$MAX=1e7; cmpthese -1, { a => q[ my $c = 0; $_%2 and ++$c for 0 .. $MAX; print "a:$c" ], b => q[ my $c = 0; $_ =~ m[[02468]$] or ++$c for 0 .. $MAX; print "b:$c" ] };; a:5000000 a:5000000 b:5000000 b:5000000 s/iter b a b 3.50 -- -64% a 1.27 177% -- $MAX=1e8; cmpthese -1, { a => q[my $c = 0; $_%2 and ++$c for 0 .. $MAX; print "a:$c" ], b => q[ my $c = 0; $_=~ m[[02468]$] or ++$c for 0 .. $MAX; print " +b:$c" ] };; a:50000000 a:50000000 b:50000000 b:50000000 s/iter b a b 34.3 -- -64% a 12.3 179% --

    With the rise and rise of 'Social' network sites: 'Computers are making people easier to use everyday'
    Examine what is said, not who speaks -- Silence betokens consent -- Love the truth but pardon error.
    "Science is about questioning the status quo. Questioning authority".
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Re: A mod2 Machine.
by Lawliet (Curate) on Jul 04, 2013 at 00:45 UTC
    a bona fide integer will be treated mathematically, hence taking more time

    ...more time in a small enough base. Given a base that requires twice the number of symbols needed to represent every digit than the number of operations it takes to compare one symbol to every symbol, your statement doesn't hold (italics for readability).

    Just poking fun. I thought it was a good writeup and an interesting observation ;).

Re: A mod2 Machine.
by hdb (Parson) on Jul 04, 2013 at 05:49 UTC

    Thanks for this very thought-provoking write up. It is questioning many of my beliefs and it is good to go back and check on them. For example, The advantage of this mod2 machine is that, there are no mathematical operations, thereby executing faster. is just the opposite of what I would have thought. My background is more C/C++ so before checking the last digit, one has to turn a simple number into something much more complex, a string, and then do some operations on it. I would also have thought that most mathematical operations are in hardware nowadays and should take almost no time. But these assumptions might not be valid in Perl where translating between numbers and strings is build in already.

    There is a good article on Wikipedia on divisibility rules: http://en.wikipedia.org/wiki/Divisibility_rule (for the non-mathematicians...).

    As for the generalization of your idea, I am a bit sceptical. "Check the last digit" does only work for mod2 and mod5 and not even in all bases. For example, 11 base 3 is an even number (4). 14 base 16 is divisible by 5 (20). Other rules are more complex and also depend on the base. The divisibility rules for 3 and 9 based on the sum of the digits rely on 10**n % 3 = 1 and 10**n % 9 = 1. In base 3 a number is divisible by 3 if the last digit is 0.

    Another thing I am wondering is whether the speed-up does rely on providing an outright string into the regex? So how does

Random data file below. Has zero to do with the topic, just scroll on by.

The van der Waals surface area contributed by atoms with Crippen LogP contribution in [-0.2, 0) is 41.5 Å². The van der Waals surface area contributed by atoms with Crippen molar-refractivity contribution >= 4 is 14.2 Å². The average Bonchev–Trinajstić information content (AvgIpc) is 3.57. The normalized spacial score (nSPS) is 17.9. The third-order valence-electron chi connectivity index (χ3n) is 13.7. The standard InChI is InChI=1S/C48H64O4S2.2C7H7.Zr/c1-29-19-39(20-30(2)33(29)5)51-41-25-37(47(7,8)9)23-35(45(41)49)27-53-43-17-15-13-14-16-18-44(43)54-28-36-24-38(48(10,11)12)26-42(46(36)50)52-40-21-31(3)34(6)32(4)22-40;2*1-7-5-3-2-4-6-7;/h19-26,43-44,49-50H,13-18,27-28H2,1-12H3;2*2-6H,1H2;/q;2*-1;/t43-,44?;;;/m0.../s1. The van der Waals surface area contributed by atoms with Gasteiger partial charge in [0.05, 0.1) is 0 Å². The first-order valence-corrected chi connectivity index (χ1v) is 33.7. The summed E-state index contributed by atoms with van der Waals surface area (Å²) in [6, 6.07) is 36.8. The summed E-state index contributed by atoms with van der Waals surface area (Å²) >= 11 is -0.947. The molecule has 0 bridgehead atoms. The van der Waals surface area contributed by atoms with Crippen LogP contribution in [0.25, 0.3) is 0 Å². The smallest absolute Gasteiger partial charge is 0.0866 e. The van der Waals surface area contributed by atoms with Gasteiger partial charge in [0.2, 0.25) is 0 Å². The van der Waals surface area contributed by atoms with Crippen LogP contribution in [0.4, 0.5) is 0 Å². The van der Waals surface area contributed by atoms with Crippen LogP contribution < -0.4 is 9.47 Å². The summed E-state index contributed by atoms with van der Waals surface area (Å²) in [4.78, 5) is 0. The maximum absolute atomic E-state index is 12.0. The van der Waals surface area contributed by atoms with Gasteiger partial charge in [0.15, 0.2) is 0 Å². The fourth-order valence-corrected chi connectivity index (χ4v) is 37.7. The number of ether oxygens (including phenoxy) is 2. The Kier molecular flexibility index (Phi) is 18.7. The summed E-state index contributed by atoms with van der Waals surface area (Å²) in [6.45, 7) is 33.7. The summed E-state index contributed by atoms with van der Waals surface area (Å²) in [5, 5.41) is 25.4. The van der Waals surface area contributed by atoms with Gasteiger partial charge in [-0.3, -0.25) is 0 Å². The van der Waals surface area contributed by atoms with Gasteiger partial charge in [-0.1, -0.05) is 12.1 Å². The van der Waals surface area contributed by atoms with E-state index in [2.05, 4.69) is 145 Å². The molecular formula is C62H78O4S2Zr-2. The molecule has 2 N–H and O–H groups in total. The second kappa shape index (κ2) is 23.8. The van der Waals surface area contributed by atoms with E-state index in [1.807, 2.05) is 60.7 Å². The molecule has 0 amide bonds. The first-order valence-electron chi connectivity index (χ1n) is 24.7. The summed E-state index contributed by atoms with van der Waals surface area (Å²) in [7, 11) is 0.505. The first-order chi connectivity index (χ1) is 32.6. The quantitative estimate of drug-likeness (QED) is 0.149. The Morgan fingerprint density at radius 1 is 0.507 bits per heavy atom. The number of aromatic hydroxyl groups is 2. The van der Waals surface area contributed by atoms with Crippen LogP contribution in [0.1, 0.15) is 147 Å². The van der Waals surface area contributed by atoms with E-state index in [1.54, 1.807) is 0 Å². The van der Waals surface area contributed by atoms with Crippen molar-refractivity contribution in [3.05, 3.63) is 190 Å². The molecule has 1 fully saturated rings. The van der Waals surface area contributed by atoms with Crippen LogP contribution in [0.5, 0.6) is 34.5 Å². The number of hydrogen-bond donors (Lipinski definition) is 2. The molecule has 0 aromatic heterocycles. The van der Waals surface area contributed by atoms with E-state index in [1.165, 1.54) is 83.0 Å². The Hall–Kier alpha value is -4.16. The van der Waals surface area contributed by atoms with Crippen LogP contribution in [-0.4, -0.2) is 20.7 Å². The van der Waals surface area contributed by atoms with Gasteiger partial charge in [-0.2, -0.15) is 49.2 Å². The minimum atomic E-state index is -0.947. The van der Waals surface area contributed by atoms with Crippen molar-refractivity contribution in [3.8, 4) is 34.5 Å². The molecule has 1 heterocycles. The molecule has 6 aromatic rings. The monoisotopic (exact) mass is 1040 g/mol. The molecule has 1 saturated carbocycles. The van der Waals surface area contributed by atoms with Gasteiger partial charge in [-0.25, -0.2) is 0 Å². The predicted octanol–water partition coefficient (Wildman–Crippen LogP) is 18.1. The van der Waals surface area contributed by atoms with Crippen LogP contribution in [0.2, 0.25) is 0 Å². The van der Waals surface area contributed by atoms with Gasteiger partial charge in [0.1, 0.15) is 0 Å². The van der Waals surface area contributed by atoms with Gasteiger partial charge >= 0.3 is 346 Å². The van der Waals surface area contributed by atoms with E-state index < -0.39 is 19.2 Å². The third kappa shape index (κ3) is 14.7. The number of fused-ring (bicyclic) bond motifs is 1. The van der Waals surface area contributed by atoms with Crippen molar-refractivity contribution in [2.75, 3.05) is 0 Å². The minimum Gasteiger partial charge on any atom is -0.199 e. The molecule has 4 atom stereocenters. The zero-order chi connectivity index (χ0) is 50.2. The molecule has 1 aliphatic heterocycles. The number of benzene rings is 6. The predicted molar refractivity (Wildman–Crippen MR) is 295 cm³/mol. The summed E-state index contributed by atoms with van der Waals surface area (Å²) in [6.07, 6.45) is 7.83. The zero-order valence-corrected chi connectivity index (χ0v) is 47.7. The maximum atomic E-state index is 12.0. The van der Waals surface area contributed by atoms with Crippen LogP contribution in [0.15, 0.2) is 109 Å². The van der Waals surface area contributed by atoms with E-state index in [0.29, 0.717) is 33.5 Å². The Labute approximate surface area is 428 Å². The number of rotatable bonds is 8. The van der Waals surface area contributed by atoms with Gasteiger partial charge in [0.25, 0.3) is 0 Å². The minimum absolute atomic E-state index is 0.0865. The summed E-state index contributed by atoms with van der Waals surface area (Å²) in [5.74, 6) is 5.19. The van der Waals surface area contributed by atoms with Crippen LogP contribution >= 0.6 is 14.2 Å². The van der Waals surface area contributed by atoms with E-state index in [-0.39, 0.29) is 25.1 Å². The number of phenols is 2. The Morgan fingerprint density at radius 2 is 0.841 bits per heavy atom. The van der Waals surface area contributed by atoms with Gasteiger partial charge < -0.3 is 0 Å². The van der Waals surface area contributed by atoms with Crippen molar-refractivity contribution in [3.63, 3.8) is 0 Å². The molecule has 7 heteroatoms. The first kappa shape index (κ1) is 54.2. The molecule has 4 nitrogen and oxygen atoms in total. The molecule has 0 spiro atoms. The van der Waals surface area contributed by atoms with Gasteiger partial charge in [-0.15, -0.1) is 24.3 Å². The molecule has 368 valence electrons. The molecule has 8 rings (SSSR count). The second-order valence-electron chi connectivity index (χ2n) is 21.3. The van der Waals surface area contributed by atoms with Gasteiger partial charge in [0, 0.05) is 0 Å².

"112358" =~ /['0' | '2' | '4' | '6' | '8']$/i ? print "even\n" : prin +t "odd\n";

    compare to

    my $n = 112358; $n =~ /['0' | '2' | '4' | '6' | '8']$/i ? print "even\n" : print "odd +\n";

    It would be great if someone familiar with Perl's inner workings could comment on this.

      Even in C, we can do this without any conversions (i.e. convert a number to string) we can directly read a string and do this

      #include <stdio.h> #include <string.h> int main(int argc, char **argv) { char *str = malloc(strlen(argv[1]); strcpy(argv[1], str); char last = str[strlen(str) - 1]; switch (last){ case '0': case '2': case '4': case '6': case '8': case 'A': case 'a': case 'C': case 'c': case 'E': case 'e': printf("even\n"); break; default: printf("odd\n"); break; }

      A caveat, in search of a better word, would be the string allocation and copying routine. I used the standard string library functions but it will still take time even though the actual logic (the switch statement) is really fast.

      As for the generalization of the idea, yes, this logic is applicable only for mod2 and mod5 machines where only 2 states are sufficient. And yeah, this is applicable for all bases that are of the form 2^n and base 10 (example, convert 112358 base 10 to base 32 and 11235813 base 10 to base 32).

      For bases >16, we need to go beyond `F' for example, in base 32, 15 base 10 will be represented as F and 16 as G. Therefore, in base 32, if the number ends with a G, it is even.

        Correct, if you have the number as a string already, you do not need to convert the number to a string.

        You do not need to copy the string though, you could get the last character directly from argv[1] in your example.

      I was wondering about what you said: whether the speed-up does rely on providing an outright string into the regex